During the pandemic ghosts have emerged—so to speak. Perfectly normal healthy people have become ghosts. Businesses and corporations have become ghosts. You know them:

  • Ghosts do not return your calls.
  • Ghosts do not answer email.
  • Ghosts do not show up for meetings.
  • Ghosts do not answer the phone.
  • Ghost cannot take you call “due to higher-than-normal call volume.”
  • Ghosts hide behind technology.
  • Ghost use automation where the non-human on the other end of the phone says, “You can talk to me like a real person.”

Real people do not seem to exist anymore. And if they do exist, they have gone into hiding.

When the real people emerge from their hiding places and come back to the traditional workplace, their former office or the new one, they are going to have to dust off their people skills and start practicing effective communication and relationship building.

So, what can you do to facilitate courteous communication and build stronger professional relationships? For starters, put an end to workplace ghosting.

  • If you drop the ball, acknowledge your error. You accidently deleted the voice mail before you listened to it. The email got buried in your inbox. You forgot to check your calendar. Things happen, but the way you deal with them is what makes the difference.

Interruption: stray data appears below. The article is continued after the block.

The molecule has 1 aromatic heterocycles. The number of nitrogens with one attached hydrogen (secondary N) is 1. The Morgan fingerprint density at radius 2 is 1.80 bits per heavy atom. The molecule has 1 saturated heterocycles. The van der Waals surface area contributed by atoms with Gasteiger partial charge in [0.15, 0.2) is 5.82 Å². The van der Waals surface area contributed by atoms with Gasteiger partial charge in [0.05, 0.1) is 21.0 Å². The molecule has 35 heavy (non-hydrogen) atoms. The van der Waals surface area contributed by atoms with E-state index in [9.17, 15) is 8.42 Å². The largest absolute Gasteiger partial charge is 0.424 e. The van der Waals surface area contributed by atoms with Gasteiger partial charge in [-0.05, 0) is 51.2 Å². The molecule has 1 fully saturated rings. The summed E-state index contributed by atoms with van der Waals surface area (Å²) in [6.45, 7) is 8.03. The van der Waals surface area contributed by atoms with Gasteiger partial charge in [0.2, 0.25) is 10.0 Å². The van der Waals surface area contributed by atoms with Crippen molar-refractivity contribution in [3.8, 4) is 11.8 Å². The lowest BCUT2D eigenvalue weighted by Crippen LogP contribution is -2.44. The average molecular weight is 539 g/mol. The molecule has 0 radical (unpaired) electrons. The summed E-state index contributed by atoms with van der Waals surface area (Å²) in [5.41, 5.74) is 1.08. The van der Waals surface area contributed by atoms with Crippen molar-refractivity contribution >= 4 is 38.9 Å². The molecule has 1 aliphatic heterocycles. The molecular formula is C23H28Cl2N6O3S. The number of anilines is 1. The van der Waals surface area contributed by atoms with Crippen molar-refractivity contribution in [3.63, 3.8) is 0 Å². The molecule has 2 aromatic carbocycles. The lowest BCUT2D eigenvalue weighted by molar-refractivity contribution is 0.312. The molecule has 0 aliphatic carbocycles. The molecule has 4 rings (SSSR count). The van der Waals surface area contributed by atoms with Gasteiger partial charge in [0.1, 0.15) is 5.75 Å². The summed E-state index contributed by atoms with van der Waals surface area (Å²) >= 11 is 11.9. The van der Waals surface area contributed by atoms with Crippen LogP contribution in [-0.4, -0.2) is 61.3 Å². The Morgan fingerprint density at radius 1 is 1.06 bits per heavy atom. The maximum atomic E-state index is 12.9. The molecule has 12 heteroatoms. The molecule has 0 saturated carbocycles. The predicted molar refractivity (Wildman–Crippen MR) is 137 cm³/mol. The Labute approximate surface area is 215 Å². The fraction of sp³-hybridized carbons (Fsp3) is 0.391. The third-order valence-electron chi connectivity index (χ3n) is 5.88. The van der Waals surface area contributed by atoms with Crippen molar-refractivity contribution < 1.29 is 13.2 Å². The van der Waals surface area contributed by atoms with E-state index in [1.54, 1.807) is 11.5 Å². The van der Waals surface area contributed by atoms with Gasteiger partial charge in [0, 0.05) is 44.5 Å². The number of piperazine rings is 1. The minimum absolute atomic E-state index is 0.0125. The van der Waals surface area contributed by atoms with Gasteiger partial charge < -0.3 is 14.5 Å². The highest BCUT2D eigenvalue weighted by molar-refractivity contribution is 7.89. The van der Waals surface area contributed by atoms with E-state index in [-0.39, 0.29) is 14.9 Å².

• You dread having to deliver unwelcome news. It’s your jo so do it and do it person. If it makes you uncomfortable, consider this: most people would rather hear the bad news than nothing at all.
  • Do not use technology to relay complicated or sensitive information. Email, texting and instant messaging are no substitute for in person communication. Pick up the phone or arrange to meet.
  • Use every opportunity you can to have personal interaction with your coworkers, colleagues and clients. It’s time to go back in the water. (Thank you, Jaws.)

The return to work is exciting for many reasons, not the least of which is the opportunity for people and organizations to sharpen their communication and relationship-building skills.

***The inspiration for this article came from reading one written by Patrick Galvin, professional speaker and author of The Way series of popular business parables. He is also the chief galvanizer of The Galvanizing Group, a learning and development company.

Covid Cranky—Confessions from the Heart

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Is there anyone who has not experienced what I call “Covid Cranky”? Whether it has been in person, online or over the phone, I am willing to bet you can relate. Covid cranky exists in all aspects of our daily lives. Sadly, it has become such an everyday occurrence that I find myself bracing for it. Whether I pick up the phone, open my email or head out on a simple errand, I am like a knight going into battle, armed with my sword and shield.

What a sad state of affairs. This is not how we should be living our lives. We no longer “plan for the worst and hope for the best.” We plan for the worst and expect the worst.

Let me stop here and confess that I find myself becoming one of the Covid Cranky. Pre-Covid I gave myself credit for being a “nice” person. I have made a career out of being kind and courteous. Sadly, “niceness” is becoming history. I prepare for battle every day.

Do you do that? Are you preparing for the worst and expecting the worst? If you are willing to admit to it, what are you willing to do about it? I had to ask myself that same question. Do I want to end every day counting the notches on my belt of those I have taken out along the way?